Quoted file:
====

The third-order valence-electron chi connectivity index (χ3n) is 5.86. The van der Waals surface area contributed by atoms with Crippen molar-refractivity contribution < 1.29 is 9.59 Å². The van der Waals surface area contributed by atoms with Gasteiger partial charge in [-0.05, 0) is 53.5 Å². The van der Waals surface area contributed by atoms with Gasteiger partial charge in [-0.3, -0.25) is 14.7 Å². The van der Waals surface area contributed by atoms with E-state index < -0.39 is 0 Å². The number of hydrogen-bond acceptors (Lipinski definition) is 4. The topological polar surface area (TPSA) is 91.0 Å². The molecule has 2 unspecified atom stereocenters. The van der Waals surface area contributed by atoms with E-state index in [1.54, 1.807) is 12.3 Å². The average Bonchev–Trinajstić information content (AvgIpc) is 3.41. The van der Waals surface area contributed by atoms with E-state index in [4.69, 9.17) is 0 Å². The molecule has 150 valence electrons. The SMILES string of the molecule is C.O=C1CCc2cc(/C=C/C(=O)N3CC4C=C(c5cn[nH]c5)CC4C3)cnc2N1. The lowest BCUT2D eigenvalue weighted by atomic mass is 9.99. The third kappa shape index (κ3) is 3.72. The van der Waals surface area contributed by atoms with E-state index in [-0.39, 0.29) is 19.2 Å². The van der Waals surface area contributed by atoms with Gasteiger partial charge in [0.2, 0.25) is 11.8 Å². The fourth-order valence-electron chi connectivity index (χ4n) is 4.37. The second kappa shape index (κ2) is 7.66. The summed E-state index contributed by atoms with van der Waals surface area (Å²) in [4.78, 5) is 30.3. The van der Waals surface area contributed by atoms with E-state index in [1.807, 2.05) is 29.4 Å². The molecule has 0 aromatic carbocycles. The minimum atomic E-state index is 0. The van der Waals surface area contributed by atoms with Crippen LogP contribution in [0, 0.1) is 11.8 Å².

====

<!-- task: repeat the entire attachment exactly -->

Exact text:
The third-order valence-electron chi connectivity index (χ3n) is 5.86. The van der Waals surface area contributed by atoms with Crippen molar-refractivity contribution < 1.29 is 9.59 Å². The van der Waals surface area contributed by atoms with Gasteiger partial charge in [-0.05, 0) is 53.5 Å². The van der Waals surface area contributed by atoms with Gasteiger partial charge in [-0.3, -0.25) is 14.7 Å². The van der Waals surface area contributed by atoms with E-state index < -0.39 is 0 Å². The number of hydrogen-bond acceptors (Lipinski definition) is 4. The topological polar surface area (TPSA) is 91.0 Å². The molecule has 2 unspecified atom stereocenters. The van der Waals surface area contributed by atoms with E-state index in [1.54, 1.807) is 12.3 Å². The average Bonchev–Trinajstić information content (AvgIpc) is 3.41. The van der Waals surface area contributed by atoms with E-state index in [4.69, 9.17) is 0 Å². The molecule has 150 valence electrons. The SMILES string of the molecule is C.O=C1CCc2cc(/C=C/C(=O)N3CC4C=C(c5cn[nH]c5)CC4C3)cnc2N1. The lowest BCUT2D eigenvalue weighted by atomic mass is 9.99. The third kappa shape index (κ3) is 3.72. The van der Waals surface area contributed by atoms with E-state index in [-0.39, 0.29) is 19.2 Å². The van der Waals surface area contributed by atoms with Gasteiger partial charge in [0.2, 0.25) is 11.8 Å². The fourth-order valence-electron chi connectivity index (χ4n) is 4.37. The second kappa shape index (κ2) is 7.66. The summed E-state index contributed by atoms with van der Waals surface area (Å²) in [4.78, 5) is 30.3. The van der Waals surface area contributed by atoms with E-state index in [1.807, 2.05) is 29.4 Å². The molecule has 0 aromatic carbocycles. The minimum atomic E-state index is 0. The van der Waals surface area contributed by atoms with Crippen LogP contribution in [0, 0.1) is 11.8 Å².